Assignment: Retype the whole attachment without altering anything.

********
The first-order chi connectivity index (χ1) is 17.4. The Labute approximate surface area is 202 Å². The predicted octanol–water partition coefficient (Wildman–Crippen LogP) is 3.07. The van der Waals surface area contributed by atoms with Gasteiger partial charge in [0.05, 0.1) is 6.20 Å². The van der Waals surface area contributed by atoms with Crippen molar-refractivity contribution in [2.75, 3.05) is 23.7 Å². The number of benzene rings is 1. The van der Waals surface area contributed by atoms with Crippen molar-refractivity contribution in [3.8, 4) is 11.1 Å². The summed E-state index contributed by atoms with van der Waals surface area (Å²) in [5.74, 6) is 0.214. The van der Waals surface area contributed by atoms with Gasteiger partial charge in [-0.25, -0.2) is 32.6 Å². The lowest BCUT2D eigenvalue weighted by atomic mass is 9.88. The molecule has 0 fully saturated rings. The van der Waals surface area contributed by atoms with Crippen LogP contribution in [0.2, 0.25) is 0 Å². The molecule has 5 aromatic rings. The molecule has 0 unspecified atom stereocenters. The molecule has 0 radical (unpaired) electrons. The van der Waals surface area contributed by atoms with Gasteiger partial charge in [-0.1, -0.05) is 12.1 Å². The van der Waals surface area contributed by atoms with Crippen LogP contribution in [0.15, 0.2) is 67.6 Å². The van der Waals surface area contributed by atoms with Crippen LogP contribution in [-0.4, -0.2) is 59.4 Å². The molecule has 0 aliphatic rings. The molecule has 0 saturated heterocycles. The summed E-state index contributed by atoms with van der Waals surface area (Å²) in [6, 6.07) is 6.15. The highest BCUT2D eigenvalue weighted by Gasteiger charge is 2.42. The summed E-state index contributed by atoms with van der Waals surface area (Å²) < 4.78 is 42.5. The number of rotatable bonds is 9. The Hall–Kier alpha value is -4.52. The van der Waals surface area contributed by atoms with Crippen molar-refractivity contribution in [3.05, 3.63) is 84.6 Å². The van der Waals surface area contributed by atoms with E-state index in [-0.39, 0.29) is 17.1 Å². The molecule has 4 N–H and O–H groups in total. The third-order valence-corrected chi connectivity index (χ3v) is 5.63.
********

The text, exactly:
The first-order chi connectivity index (χ1) is 17.4. The Labute approximate surface area is 202 Å². The predicted octanol–water partition coefficient (Wildman–Crippen LogP) is 3.07. The van der Waals surface area contributed by atoms with Gasteiger partial charge in [0.05, 0.1) is 6.20 Å². The van der Waals surface area contributed by atoms with Crippen molar-refractivity contribution in [2.75, 3.05) is 23.7 Å². The number of benzene rings is 1. The van der Waals surface area contributed by atoms with Crippen molar-refractivity contribution in [3.8, 4) is 11.1 Å². The summed E-state index contributed by atoms with van der Waals surface area (Å²) in [5.74, 6) is 0.214. The van der Waals surface area contributed by atoms with Gasteiger partial charge in [-0.25, -0.2) is 32.6 Å². The lowest BCUT2D eigenvalue weighted by atomic mass is 9.88. The molecule has 0 fully saturated rings. The van der Waals surface area contributed by atoms with Crippen LogP contribution in [0.2, 0.25) is 0 Å². The molecule has 5 aromatic rings. The molecule has 0 unspecified atom stereocenters. The molecule has 0 radical (unpaired) electrons. The van der Waals surface area contributed by atoms with Gasteiger partial charge in [-0.1, -0.05) is 12.1 Å². The van der Waals surface area contributed by atoms with Crippen LogP contribution in [0.15, 0.2) is 67.6 Å². The van der Waals surface area contributed by atoms with Crippen LogP contribution in [-0.4, -0.2) is 59.4 Å². The molecule has 0 aliphatic rings. The molecule has 0 saturated heterocycles. The summed E-state index contributed by atoms with van der Waals surface area (Å²) in [6, 6.07) is 6.15. The highest BCUT2D eigenvalue weighted by Gasteiger charge is 2.42. The summed E-state index contributed by atoms with van der Waals surface area (Å²) < 4.78 is 42.5. The number of rotatable bonds is 9. The Hall–Kier alpha value is -4.52. The van der Waals surface area contributed by atoms with Crippen molar-refractivity contribution in [3.05, 3.63) is 84.6 Å². The van der Waals surface area contributed by atoms with E-state index in [-0.39, 0.29) is 17.1 Å². The molecule has 4 N–H and O–H groups in total. The third-order valence-corrected chi connectivity index (χ3v) is 5.63.